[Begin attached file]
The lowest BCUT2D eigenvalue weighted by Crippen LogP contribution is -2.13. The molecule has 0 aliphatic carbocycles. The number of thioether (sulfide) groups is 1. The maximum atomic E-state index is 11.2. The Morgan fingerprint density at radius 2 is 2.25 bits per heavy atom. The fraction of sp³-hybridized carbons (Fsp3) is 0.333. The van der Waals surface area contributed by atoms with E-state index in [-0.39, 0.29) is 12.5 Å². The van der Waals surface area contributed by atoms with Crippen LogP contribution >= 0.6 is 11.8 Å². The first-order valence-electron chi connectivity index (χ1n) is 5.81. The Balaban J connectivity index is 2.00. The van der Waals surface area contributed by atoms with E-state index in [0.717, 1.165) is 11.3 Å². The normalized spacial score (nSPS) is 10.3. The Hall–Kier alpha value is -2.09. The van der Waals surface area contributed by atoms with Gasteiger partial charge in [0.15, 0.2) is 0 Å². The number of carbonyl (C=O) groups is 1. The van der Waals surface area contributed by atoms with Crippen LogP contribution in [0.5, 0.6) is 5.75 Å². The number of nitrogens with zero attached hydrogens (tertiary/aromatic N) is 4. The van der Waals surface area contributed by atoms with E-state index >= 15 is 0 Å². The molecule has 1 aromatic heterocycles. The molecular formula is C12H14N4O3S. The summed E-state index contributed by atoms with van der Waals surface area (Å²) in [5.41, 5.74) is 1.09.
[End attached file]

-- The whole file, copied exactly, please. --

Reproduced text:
The lowest BCUT2D eigenvalue weighted by Crippen LogP contribution is -2.13. The molecule has 0 aliphatic carbocycles. The number of thioether (sulfide) groups is 1. The maximum atomic E-state index is 11.2. The Morgan fingerprint density at radius 2 is 2.25 bits per heavy atom. The fraction of sp³-hybridized carbons (Fsp3) is 0.333. The van der Waals surface area contributed by atoms with E-state index in [-0.39, 0.29) is 12.5 Å². The van der Waals surface area contributed by atoms with Crippen LogP contribution >= 0.6 is 11.8 Å². The first-order valence-electron chi connectivity index (χ1n) is 5.81. The Balaban J connectivity index is 2.00. The van der Waals surface area contributed by atoms with E-state index in [0.717, 1.165) is 11.3 Å². The normalized spacial score (nSPS) is 10.3. The Hall–Kier alpha value is -2.09. The van der Waals surface area contributed by atoms with Gasteiger partial charge in [0.15, 0.2) is 0 Å². The number of carbonyl (C=O) groups is 1. The van der Waals surface area contributed by atoms with Crippen LogP contribution in [0.5, 0.6) is 5.75 Å². The number of nitrogens with zero attached hydrogens (tertiary/aromatic N) is 4. The van der Waals surface area contributed by atoms with E-state index >= 15 is 0 Å². The molecule has 1 aromatic heterocycles. The molecular formula is C12H14N4O3S. The summed E-state index contributed by atoms with van der Waals surface area (Å²) in [5.41, 5.74) is 1.09.